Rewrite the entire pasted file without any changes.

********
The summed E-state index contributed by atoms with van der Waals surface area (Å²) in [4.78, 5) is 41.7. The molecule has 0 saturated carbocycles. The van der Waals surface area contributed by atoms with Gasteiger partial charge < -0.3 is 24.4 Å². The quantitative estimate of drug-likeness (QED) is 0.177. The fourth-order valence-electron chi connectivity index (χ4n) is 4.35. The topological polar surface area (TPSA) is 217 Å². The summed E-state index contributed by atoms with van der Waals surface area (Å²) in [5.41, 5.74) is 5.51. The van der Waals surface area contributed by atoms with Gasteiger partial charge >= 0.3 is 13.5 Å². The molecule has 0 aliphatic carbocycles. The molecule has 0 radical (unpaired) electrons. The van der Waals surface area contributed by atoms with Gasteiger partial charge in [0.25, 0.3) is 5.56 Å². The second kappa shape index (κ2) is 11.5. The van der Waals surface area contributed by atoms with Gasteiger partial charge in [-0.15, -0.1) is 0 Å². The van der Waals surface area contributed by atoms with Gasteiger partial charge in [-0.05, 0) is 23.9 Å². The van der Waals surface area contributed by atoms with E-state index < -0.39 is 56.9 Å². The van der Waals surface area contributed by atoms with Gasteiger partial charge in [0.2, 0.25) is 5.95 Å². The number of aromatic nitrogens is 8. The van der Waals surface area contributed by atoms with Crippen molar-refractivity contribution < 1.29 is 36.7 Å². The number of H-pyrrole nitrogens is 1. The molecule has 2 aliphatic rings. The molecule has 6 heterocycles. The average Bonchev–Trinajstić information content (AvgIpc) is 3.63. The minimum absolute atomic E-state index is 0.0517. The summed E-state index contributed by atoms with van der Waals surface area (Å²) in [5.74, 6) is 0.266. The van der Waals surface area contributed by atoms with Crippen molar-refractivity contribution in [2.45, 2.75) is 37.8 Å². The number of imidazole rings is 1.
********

The summed E-state index contributed by atoms with van der Waals surface area (Å²) in [4.78, 5) is 41.7. The molecule has 0 saturated carbocycles. The van der Waals surface area contributed by atoms with Gasteiger partial charge < -0.3 is 24.4 Å². The quantitative estimate of drug-likeness (QED) is 0.177. The fourth-order valence-electron chi connectivity index (χ4n) is 4.35. The topological polar surface area (TPSA) is 217 Å². The summed E-state index contributed by atoms with van der Waals surface area (Å²) in [5.41, 5.74) is 5.51. The van der Waals surface area contributed by atoms with Gasteiger partial charge >= 0.3 is 13.5 Å². The molecule has 0 aliphatic carbocycles. The molecule has 0 radical (unpaired) electrons. The van der Waals surface area contributed by atoms with Gasteiger partial charge in [0.25, 0.3) is 5.56 Å². The second kappa shape index (κ2) is 11.5. The van der Waals surface area contributed by atoms with Gasteiger partial charge in [-0.15, -0.1) is 0 Å². The van der Waals surface area contributed by atoms with Gasteiger partial charge in [-0.05, 0) is 23.9 Å². The van der Waals surface area contributed by atoms with E-state index < -0.39 is 56.9 Å². The van der Waals surface area contributed by atoms with Gasteiger partial charge in [0.2, 0.25) is 5.95 Å². The number of aromatic nitrogens is 8. The van der Waals surface area contributed by atoms with Crippen molar-refractivity contribution < 1.29 is 36.7 Å². The number of H-pyrrole nitrogens is 1. The molecule has 2 aliphatic rings. The molecule has 6 heterocycles. The average Bonchev–Trinajstić information content (AvgIpc) is 3.63. The minimum absolute atomic E-state index is 0.0517. The summed E-state index contributed by atoms with van der Waals surface area (Å²) in [5.74, 6) is 0.266. The van der Waals surface area contributed by atoms with Crippen molar-refractivity contribution in [2.45, 2.75) is 37.8 Å². The number of imidazole rings is 1.